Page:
The Arkansas Department of Transportation has scrapped two proposed designs for the Interstate 49 interchange at U.S. Highway 62, or Martin Luther King Jr. Boulevard, in Fayetteville after receiving comments from businesses, residents and the city on the proposals. Instead, ArDOT plans to build a single-point urban interchange (SPUI) there.
On Thursday (April 26), ArDOT hosted a public hearing to receive feedback on the SPUI design.
In September, the highway department hosted a public hearing on the previously proposed designs for the Fayetteville interchange, and based on the feedback received in and after the meeting, ArDOT opted to change the design to a SPUI.
When asked why those designs were thrown out, Straessle said they required the purchase of too much right of way and would have impacted too many businesses. For example, the loop design would have required the removal of six buildings, and that cost alone was projected at about $10 million. The flyover design wouldn’t have required removal of any businesses but would’ve restricted access for motorists looking to cross Highway 62 as the flyover would start at the center of the highway, west of I-49.
A single-point urban interchange is expected to have less of an impact Compared to a traditional diamond interchange, which often has two traffic signals controlling traffic, a SPUI will allow one signal to control the flow of traffic coming from both exit ramps, along with the through traffic.
In 2016, the highway department announced it would build one of these interchanges at Exit 85, which spans Rogers and Bentonville. The $20 million to $30 million project is expected to go to bid by the end of 2018 and work should start in early 2019. If it starts then, construction should be completed in the first quarter of 2021. Other SPUIs are planned for North Rodney Parham and Cantrell roads in Little Rock, and along I-49, north of Bentonville, for the Bella Vista Bypass or Arkansas/Missouri Connector. Construction of the latter depends on when Missouri completes its segment of I-49 to the Arkansas state line.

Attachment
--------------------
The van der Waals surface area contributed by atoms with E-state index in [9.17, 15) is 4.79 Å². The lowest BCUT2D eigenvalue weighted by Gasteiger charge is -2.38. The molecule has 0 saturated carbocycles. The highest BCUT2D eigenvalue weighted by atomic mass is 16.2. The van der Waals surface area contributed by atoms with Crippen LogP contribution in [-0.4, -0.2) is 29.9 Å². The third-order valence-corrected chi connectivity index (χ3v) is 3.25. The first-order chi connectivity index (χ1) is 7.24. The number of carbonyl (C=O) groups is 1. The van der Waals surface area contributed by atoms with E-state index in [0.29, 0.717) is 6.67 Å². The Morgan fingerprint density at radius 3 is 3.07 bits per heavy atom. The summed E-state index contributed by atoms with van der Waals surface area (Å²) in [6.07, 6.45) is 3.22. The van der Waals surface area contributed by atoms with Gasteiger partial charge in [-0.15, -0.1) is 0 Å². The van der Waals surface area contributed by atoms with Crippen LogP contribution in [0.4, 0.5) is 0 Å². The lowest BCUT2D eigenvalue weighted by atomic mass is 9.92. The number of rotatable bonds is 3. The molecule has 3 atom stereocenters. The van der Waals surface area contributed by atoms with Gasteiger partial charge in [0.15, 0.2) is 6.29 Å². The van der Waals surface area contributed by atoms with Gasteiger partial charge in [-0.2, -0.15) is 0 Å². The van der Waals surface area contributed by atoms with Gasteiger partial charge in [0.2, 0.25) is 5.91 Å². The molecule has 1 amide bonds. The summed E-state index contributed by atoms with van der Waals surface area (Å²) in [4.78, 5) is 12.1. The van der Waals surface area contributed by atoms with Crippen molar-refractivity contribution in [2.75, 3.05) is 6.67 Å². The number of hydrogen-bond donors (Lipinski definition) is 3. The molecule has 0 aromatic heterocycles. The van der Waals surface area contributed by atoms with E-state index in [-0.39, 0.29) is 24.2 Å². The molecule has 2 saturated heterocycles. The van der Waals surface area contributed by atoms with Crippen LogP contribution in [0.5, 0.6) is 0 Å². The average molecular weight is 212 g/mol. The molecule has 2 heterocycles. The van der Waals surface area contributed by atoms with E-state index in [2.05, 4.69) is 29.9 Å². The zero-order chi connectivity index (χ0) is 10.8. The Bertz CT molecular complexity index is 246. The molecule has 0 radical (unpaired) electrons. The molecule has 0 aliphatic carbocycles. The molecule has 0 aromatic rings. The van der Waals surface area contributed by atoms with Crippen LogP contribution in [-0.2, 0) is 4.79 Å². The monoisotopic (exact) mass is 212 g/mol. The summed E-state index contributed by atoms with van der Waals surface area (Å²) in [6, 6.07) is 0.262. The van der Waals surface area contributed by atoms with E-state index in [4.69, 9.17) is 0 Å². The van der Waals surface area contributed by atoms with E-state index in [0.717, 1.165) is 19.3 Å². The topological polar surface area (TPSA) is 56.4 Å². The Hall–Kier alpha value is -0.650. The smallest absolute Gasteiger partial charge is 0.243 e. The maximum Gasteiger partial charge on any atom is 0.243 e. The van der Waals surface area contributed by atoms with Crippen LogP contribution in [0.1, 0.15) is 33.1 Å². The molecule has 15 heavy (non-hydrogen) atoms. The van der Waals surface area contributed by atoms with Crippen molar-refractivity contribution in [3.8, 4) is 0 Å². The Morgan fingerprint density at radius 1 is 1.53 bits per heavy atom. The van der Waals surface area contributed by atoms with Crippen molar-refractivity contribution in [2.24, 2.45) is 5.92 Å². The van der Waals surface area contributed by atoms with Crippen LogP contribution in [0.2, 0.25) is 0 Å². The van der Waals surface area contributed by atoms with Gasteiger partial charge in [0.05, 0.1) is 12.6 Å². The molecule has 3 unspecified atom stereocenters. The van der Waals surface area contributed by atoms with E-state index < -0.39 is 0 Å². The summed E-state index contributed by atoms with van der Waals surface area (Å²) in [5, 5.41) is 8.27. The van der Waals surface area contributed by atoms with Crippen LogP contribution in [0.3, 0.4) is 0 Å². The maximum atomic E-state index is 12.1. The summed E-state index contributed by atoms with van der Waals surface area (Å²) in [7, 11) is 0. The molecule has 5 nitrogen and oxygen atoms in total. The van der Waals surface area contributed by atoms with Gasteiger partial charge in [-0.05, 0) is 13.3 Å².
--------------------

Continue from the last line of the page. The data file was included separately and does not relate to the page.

Money from the Interstate Rehabilitation Program will pay for the Fayetteville interchange project. In November 2011, Arkansas voters approved the program allowing ArDOT to issue up to $575 million in bonds to improve and repair existing interstates. The proposed cost for the interchange is between $20 million and $30 million with work starting in 2021.
Faye Jones of Fayetteville said she was concerned about the timeline of the project as it’s needed now. Fayetteville attorney Ken Mourton, who represents the property owner for the former Clarion Inn there, said he was concerned about the two lane road in front of the property becoming a one-way road. The road would become the ramp for the southbound traffic onto I-49.
Plans show two roundabouts. One of the roundabouts would be south of Highway 62, and the exit ramp for northbound I-49 traffic would lead into the roundabout. It would allow motorists to turn right to reach 18th Street, which leads to Baum Stadium on 15th Street, or continue north in order to reach Highway 62.
The second roundabout would be at Arkansas Highway 265, or Cato Springs Road, south of the existing two-way road that would be converted to one way. The project also will include a median along Martin Luther King Boulevard, between South Oak Road and just east of I-49. The median is required to restrict left turns along the stretch when a road is wider than three lanes in one direction. Motorists will have three lanes in which to turn left to go north on I-49, and they will have two turn lanes to turn left to go south on the interstate.
“Because it’s a very complex design, some folks may say, ‘This looks really complicated. I would have concerns about navigating an interchange that’s this complex.’ Well, it’s a lot easier to navigate than it looks on paper,” Straessle said. “We’ll have plenty of signage. There’s one stoplight. There’s two stoplights now. That will really help traffic flow when this gets constructed.”
Design for the SPUI is conceptual. Straessle said another public hearing on the interchange project is not expected as it will have less of an impact on the area compared to the previously proposed designs.